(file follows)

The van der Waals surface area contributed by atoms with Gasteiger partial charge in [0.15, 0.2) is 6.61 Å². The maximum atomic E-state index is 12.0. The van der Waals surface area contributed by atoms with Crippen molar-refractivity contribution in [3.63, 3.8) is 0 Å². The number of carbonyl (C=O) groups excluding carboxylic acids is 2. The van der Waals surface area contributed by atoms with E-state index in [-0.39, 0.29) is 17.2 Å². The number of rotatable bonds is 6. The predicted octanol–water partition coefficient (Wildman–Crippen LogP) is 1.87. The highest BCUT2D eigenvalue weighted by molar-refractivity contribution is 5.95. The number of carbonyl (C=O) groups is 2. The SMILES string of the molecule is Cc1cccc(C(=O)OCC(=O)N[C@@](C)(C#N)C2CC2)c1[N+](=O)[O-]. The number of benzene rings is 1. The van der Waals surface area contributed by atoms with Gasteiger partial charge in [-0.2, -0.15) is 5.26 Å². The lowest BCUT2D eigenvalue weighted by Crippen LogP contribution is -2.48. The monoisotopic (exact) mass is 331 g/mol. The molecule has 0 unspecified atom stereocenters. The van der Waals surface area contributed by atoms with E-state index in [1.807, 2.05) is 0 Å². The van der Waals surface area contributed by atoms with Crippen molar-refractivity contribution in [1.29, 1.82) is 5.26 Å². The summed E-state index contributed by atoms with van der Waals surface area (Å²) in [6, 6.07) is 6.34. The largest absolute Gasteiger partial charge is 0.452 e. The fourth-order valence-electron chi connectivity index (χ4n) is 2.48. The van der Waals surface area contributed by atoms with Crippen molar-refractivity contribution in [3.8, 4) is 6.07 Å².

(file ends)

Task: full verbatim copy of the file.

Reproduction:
The van der Waals surface area contributed by atoms with Gasteiger partial charge in [0.15, 0.2) is 6.61 Å². The maximum atomic E-state index is 12.0. The van der Waals surface area contributed by atoms with Crippen molar-refractivity contribution in [3.63, 3.8) is 0 Å². The number of carbonyl (C=O) groups excluding carboxylic acids is 2. The van der Waals surface area contributed by atoms with E-state index in [-0.39, 0.29) is 17.2 Å². The number of rotatable bonds is 6. The predicted octanol–water partition coefficient (Wildman–Crippen LogP) is 1.87. The highest BCUT2D eigenvalue weighted by molar-refractivity contribution is 5.95. The number of carbonyl (C=O) groups is 2. The SMILES string of the molecule is Cc1cccc(C(=O)OCC(=O)N[C@@](C)(C#N)C2CC2)c1[N+](=O)[O-]. The number of benzene rings is 1. The van der Waals surface area contributed by atoms with Gasteiger partial charge in [-0.2, -0.15) is 5.26 Å². The lowest BCUT2D eigenvalue weighted by Crippen LogP contribution is -2.48. The monoisotopic (exact) mass is 331 g/mol. The molecule has 0 unspecified atom stereocenters. The van der Waals surface area contributed by atoms with E-state index in [1.807, 2.05) is 0 Å². The van der Waals surface area contributed by atoms with Crippen molar-refractivity contribution in [1.29, 1.82) is 5.26 Å². The summed E-state index contributed by atoms with van der Waals surface area (Å²) in [6, 6.07) is 6.34. The largest absolute Gasteiger partial charge is 0.452 e. The fourth-order valence-electron chi connectivity index (χ4n) is 2.48. The van der Waals surface area contributed by atoms with Crippen molar-refractivity contribution in [3.8, 4) is 6.07 Å².